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Antonio Jones tapped to fill District 3 seat


“Whatever happens in this short term, I want to set a foundation for who comes behind me,” Jones says. 

By Bill Kirby Jr.  

Antonio B. Jones is scheduled to be sworn in today as the District 3 representative on the Fayetteville City Council after the council voted Monday night for him to fill the seat vacated Nov. 9 by two-term Councilwoman Tisha Waddell.

Mayor Mitch Colvin, Mayor Pro Tem Kathy Keefe Jenson and council members Johnny Dawkins, D.J. Haire, Larry Wright and Chris Davis voted in favor of Jones in a second-round vote over Mario Benavente in the meeting at the FAST Transit Center. Council members Courtney Banks-McLaughlin, Shakeyla Ingram and Yvonne Kinston voted for the 31-year-old Benavente, a third-year law student at N.C. Central University.

“I’m at a loss for words,” said Jones, a 48-year-old pastor who also works as a Realtor. “I felt good in my spirit. We were listening in, and I’m at a loss for words right now.”

Jones is scheduled to be sworn in at 4:30 p.m. at the FAST Transit Center.

Jones said he listened and watched a livestream of the council meeting with his wife, Amichia, and oldest son at Jones’ home in Tiffany Pines. He said his wife broke down in tears when learning the final vote.

“She is very understanding,” he said, “and knows the sacrifices that have to be made.”

Jones succeeds Waddell, whose resignation letter alleged unethical conduct by Colvin and some council members. Waddell was notably critical of the mayor’s lack of transparency regarding a private equity firm’s bid to manage the Fayetteville Public Works Commission.

Colvin has said Waddell’s allegations are baseless.

“I’m very excited,” said Jones, who will serve out Waddell’s term until May. “Whatever happens in this short term. I want to set a foundation for who comes behind me.”

Jones said he has no plans to seek the District 3 seat beyond Monday, although three of the 11 applicants who wanted to replace Waddell have filed with the Cumberland County Board of Elections. They include Benavente, John Zimmerman and Kurin Keys.

Fayetteville City Council elections are scheduled for next year. Candidate filing for all offices was suspended by the North Carolina Supreme Court earlier this month. The court also pushed the date of the primary and rescheduled municipal elections from March to May 17, 2022.  

“This a vote for,” the mayor told the council before the first round of voting. “Not against.”

Other applicants were Cynthia Swinson Leeks, 60, a retired human resources officer with the state; Guillermo “Bill” Ayerbe, 54, a teacher and musician; Jesse Brunson, 70, a retired minister; Kathi Harrington Gibson, 64, a small business owner and retired educator; Melesia Lane, 52, a legal analyst; Mike Dobs, 55, a retired Army veteran who now works on Fort Bragg; and Raymond Makar, 62, a retired Special Forces soldier who now works on Fort Bragg.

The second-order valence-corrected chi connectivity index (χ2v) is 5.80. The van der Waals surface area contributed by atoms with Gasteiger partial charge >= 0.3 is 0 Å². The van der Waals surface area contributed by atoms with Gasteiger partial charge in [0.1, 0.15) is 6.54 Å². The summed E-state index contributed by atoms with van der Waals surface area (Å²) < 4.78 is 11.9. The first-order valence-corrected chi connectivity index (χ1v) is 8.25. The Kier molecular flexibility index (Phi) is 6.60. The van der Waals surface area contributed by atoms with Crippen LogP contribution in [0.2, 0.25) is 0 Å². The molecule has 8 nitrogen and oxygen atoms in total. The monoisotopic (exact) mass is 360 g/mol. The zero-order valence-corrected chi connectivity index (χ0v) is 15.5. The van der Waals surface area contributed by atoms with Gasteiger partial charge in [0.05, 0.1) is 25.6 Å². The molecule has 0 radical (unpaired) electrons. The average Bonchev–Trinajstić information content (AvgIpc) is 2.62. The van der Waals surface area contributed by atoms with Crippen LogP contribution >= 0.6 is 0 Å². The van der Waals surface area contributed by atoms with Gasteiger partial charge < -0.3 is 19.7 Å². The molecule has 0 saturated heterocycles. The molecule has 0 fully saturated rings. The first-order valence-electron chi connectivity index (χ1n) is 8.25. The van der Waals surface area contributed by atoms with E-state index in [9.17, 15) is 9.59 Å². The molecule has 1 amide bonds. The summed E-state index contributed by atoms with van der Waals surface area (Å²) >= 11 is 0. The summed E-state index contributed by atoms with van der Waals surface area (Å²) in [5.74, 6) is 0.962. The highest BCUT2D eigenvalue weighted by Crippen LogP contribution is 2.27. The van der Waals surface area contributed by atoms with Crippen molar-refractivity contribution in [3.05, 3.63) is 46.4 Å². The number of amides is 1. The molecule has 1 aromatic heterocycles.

Public support

Benavente received much support from District 3 residents in a public forum before the vote, including from Myah Warren, who was a leading “Black Lives Matter” voice in the spring of 2020 at rallies held at the Market House. 

“Mario is someone who will put the community first,” she told the council. “He will not bring dishonor to the council. He is a community-driven guy. I believe Mario will always put the city and District 3 first. I believe he would truly listen to residents of District 3.” 

Jones said he also believes Benavente was a strong applicant. 

I have a lot of respect for him,” Jones said.

 Benavente said he was buoyed by support from residents speaking at the public forum.  

“I feel encouraged by this evening’s appointment vote because of the support I received from the most dynamic change-makers on council,” Benavente said. “The people of District 3 spoke clearly during the public forum. With their confidence in my campaign, I know we will win in May.” 

Swearing in 

Jones said he hopes to have his brother, Adrian Jones, deliver his oath of office today. 

“He’s a notary public,” said Jones, who has been pastor the past 14 years at Temple of Faith Church on Camden Road in the Massey Hill community. “My father, Bishop Alexander Jones Jr., is a pastor in north Fayetteville. I really want to use one of his Bibles. I’m going to go tell my father, who is 83, and my mother, who is 81, right now. I hope they both will be there.”

District 3 subdivisions are Anzio Acres on Fort Bragg, Biazza Ridge on Fort Bragg, Broadell, Casablanca on Fort Bragg, Cottonade, Country Club North, Drexel, Eccles Park, Hillendale, Hillendale West, Holly Springs, Jack’s Ford, Kornbow, Lakecrest, Madonna Estates, Mallonee Village on Fort Bragg, McArthur Park, McKinley Reserve, North Hills, North Point Village, Pinewoods, Pleasant Acres, Ponderosa, Rollingwood, Stoneleigh, Summer Lakes, The Greens, The Villas of Westarea, Tiffany Pines, University Estates, University Hills and Warrenwood. 

Bill Kirby Jr. can be reached at  bkirby@CityViewnc.com, billkirby49@gmail.com or 910-624-1961.